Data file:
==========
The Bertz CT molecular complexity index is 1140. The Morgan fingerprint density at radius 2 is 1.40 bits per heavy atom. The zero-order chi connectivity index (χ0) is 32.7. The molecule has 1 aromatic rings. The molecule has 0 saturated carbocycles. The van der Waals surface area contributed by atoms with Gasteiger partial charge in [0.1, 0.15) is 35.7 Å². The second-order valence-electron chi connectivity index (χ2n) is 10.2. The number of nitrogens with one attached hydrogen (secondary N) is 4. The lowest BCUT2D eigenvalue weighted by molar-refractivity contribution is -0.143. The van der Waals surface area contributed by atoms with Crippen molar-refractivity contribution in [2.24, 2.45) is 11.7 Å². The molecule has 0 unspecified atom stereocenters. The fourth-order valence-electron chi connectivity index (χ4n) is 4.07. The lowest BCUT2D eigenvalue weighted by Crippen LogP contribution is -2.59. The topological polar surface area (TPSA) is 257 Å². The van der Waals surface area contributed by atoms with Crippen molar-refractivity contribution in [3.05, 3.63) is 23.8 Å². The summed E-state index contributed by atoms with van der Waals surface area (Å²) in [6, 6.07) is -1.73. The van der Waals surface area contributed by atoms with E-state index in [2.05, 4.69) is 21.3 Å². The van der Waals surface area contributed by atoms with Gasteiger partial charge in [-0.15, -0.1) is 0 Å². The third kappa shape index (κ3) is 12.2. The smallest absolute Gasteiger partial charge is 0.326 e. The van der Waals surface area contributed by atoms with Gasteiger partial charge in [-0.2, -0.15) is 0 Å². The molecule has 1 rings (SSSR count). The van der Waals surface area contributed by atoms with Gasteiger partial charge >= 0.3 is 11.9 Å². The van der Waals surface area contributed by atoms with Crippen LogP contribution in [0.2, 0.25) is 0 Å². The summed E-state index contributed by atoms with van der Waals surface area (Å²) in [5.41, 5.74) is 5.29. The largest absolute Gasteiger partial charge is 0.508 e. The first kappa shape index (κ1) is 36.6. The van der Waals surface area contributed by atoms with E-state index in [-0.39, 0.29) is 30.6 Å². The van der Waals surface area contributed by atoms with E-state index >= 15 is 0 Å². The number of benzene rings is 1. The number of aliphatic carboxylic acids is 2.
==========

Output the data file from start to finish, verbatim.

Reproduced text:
The Bertz CT molecular complexity index is 1140. The Morgan fingerprint density at radius 2 is 1.40 bits per heavy atom. The zero-order chi connectivity index (χ0) is 32.7. The molecule has 1 aromatic rings. The molecule has 0 saturated carbocycles. The van der Waals surface area contributed by atoms with Gasteiger partial charge in [0.1, 0.15) is 35.7 Å². The second-order valence-electron chi connectivity index (χ2n) is 10.2. The number of nitrogens with one attached hydrogen (secondary N) is 4. The lowest BCUT2D eigenvalue weighted by molar-refractivity contribution is -0.143. The van der Waals surface area contributed by atoms with Crippen molar-refractivity contribution in [2.24, 2.45) is 11.7 Å². The molecule has 0 unspecified atom stereocenters. The fourth-order valence-electron chi connectivity index (χ4n) is 4.07. The lowest BCUT2D eigenvalue weighted by Crippen LogP contribution is -2.59. The topological polar surface area (TPSA) is 257 Å². The van der Waals surface area contributed by atoms with Crippen molar-refractivity contribution in [3.05, 3.63) is 23.8 Å². The summed E-state index contributed by atoms with van der Waals surface area (Å²) in [6, 6.07) is -1.73. The van der Waals surface area contributed by atoms with E-state index in [2.05, 4.69) is 21.3 Å². The van der Waals surface area contributed by atoms with Gasteiger partial charge in [-0.15, -0.1) is 0 Å². The third kappa shape index (κ3) is 12.2. The smallest absolute Gasteiger partial charge is 0.326 e. The van der Waals surface area contributed by atoms with Gasteiger partial charge in [-0.2, -0.15) is 0 Å². The molecule has 1 rings (SSSR count). The van der Waals surface area contributed by atoms with Gasteiger partial charge >= 0.3 is 11.9 Å². The van der Waals surface area contributed by atoms with Crippen LogP contribution in [0.2, 0.25) is 0 Å². The summed E-state index contributed by atoms with van der Waals surface area (Å²) in [5.41, 5.74) is 5.29. The largest absolute Gasteiger partial charge is 0.508 e. The first kappa shape index (κ1) is 36.6. The van der Waals surface area contributed by atoms with E-state index in [-0.39, 0.29) is 30.6 Å². The van der Waals surface area contributed by atoms with E-state index >= 15 is 0 Å². The number of benzene rings is 1. The number of aliphatic carboxylic acids is 2.